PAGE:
"Jesse, something's wrong," one of the men in his squadron radioed him. "You're bleeding fuel."
It was the beginning of the Korean War, but Brown was already battle-tested. For years, his own people had tried to destroy him. Now he was in another conflict, part of a six-man squadron dispatched to defend a U.S. Marine division encircled by 100,000 Chinese troops at the Chosin Reservoir. The Marines appeared so doomed that newspapers back home dubbed them the "Lost Legion."
Brown had been flying low over a remote hillside looking for targets when ground fire ruptured his fuel line. He scanned the icy slopes for a place to crash land because he was too low to bail out.
"Losing power," Brown calmly radioed to his squadron. "My engine is seizing up."
He spotted a small mountain clearing and took his plane in. The impact of the landing raised a cloud of snow and crumpled his Corsair. He tried to climb out of the cockpit but he was pinned inside — and flames were starting to rise from the fuselage.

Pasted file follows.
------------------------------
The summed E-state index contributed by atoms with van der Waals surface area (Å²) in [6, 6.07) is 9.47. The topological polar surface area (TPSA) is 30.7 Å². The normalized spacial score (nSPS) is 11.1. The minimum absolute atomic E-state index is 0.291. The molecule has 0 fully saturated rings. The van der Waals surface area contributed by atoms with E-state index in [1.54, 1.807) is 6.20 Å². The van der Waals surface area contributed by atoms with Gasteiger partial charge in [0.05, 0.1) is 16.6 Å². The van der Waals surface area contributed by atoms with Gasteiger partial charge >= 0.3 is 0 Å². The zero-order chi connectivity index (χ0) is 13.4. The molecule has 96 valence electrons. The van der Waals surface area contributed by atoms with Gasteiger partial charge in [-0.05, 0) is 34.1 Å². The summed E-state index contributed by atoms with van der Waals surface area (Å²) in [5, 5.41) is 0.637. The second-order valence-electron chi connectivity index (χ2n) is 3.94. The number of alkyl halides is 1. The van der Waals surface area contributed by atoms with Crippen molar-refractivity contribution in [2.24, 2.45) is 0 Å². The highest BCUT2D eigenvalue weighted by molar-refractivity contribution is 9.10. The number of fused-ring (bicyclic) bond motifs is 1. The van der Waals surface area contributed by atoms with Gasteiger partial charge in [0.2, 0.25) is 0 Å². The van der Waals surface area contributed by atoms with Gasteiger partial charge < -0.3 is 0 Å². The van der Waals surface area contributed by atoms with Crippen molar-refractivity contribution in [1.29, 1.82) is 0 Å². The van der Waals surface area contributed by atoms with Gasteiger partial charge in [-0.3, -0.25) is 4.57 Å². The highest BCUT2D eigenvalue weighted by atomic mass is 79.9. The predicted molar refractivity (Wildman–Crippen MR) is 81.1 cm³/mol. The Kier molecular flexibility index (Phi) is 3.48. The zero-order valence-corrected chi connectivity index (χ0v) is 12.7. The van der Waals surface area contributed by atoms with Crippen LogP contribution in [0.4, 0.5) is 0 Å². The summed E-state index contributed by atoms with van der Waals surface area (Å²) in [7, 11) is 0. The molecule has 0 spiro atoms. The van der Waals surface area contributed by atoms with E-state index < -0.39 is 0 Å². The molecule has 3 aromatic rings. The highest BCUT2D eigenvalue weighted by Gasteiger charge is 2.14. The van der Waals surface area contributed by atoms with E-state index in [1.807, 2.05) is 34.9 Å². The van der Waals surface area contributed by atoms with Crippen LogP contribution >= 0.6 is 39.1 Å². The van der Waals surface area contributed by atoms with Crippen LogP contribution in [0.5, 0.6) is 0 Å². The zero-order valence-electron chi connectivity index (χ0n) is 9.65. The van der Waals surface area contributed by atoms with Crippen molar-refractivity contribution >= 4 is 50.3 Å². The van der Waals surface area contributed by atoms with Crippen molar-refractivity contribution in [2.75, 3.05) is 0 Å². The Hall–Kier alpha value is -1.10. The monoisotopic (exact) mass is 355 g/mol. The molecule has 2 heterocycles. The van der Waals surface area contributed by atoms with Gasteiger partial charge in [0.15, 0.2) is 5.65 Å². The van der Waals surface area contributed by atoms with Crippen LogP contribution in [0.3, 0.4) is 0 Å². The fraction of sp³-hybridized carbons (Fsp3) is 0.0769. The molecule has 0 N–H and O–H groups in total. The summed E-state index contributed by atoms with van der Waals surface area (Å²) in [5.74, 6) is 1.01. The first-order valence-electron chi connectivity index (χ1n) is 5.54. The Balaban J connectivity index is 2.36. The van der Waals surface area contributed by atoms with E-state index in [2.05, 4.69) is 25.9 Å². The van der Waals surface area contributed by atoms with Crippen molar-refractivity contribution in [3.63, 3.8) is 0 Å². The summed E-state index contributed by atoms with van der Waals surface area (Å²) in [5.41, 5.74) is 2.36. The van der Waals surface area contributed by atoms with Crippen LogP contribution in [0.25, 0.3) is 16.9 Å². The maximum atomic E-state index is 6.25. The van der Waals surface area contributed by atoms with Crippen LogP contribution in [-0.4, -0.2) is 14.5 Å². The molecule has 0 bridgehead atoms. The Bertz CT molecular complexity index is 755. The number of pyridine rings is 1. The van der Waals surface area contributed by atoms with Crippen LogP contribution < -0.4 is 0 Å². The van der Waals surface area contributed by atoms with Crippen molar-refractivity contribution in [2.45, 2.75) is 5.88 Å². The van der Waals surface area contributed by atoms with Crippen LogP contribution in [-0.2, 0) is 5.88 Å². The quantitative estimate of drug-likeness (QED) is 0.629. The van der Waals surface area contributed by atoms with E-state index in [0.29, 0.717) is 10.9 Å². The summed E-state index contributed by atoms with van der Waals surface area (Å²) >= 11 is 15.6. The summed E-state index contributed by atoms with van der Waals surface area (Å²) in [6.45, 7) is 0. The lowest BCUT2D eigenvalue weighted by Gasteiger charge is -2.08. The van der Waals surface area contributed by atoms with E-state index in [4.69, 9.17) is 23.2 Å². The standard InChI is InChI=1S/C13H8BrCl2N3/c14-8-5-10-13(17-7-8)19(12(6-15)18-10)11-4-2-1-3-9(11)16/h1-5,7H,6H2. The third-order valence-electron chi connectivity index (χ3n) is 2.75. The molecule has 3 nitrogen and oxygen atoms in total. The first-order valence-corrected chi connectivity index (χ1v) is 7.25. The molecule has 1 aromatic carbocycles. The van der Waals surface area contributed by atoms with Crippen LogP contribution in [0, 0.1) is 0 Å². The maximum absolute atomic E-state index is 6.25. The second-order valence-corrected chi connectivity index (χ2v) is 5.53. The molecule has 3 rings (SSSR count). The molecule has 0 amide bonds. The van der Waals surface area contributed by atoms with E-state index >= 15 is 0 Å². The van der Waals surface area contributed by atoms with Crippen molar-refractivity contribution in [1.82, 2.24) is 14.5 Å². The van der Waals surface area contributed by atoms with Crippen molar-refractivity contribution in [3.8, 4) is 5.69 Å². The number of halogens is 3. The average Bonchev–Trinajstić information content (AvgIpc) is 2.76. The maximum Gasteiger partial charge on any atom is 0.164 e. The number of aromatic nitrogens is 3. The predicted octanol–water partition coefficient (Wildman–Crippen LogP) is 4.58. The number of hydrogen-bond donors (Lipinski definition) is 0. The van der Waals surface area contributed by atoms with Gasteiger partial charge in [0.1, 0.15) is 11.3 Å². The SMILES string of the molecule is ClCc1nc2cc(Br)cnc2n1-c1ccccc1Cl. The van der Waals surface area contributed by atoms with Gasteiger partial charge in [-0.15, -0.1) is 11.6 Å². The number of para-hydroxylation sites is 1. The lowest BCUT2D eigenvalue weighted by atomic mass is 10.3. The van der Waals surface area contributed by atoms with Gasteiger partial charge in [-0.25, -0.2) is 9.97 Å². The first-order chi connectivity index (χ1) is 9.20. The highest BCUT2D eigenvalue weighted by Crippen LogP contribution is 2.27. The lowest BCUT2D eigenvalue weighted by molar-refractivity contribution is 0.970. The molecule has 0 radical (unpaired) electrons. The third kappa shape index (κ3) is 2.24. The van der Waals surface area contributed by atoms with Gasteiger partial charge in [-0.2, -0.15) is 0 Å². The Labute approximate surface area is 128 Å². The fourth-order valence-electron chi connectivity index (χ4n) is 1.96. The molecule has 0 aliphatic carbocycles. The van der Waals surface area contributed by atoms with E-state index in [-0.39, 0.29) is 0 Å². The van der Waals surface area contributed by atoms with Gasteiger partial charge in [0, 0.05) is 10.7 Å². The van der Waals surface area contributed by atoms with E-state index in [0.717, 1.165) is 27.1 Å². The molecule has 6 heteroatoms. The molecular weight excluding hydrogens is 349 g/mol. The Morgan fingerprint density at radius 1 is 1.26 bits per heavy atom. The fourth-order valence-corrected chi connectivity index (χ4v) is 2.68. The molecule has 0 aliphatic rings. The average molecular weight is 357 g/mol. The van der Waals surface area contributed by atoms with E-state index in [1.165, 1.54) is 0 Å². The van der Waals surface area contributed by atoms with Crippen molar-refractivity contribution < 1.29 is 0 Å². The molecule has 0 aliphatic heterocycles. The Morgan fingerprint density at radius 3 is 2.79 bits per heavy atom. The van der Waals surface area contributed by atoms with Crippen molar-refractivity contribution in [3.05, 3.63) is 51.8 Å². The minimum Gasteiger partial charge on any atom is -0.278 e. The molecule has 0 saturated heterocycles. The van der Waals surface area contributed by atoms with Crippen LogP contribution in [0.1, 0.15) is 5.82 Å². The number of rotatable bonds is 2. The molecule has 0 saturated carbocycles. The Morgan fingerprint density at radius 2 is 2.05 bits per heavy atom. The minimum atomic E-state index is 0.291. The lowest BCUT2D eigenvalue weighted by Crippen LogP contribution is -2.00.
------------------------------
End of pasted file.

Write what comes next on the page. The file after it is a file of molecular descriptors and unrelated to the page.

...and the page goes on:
The sun was setting, and swarms of Chinese troops were likely headed his way. That's when his wingman, Capt. Tom Hudner, who watched the scene unfold from above, decided to do something risky: He was going to crash land into the same mountain clearing to rescue Brown.
"I'm going in," he said over the radio as his plane dived toward Brown's smoking Corsair.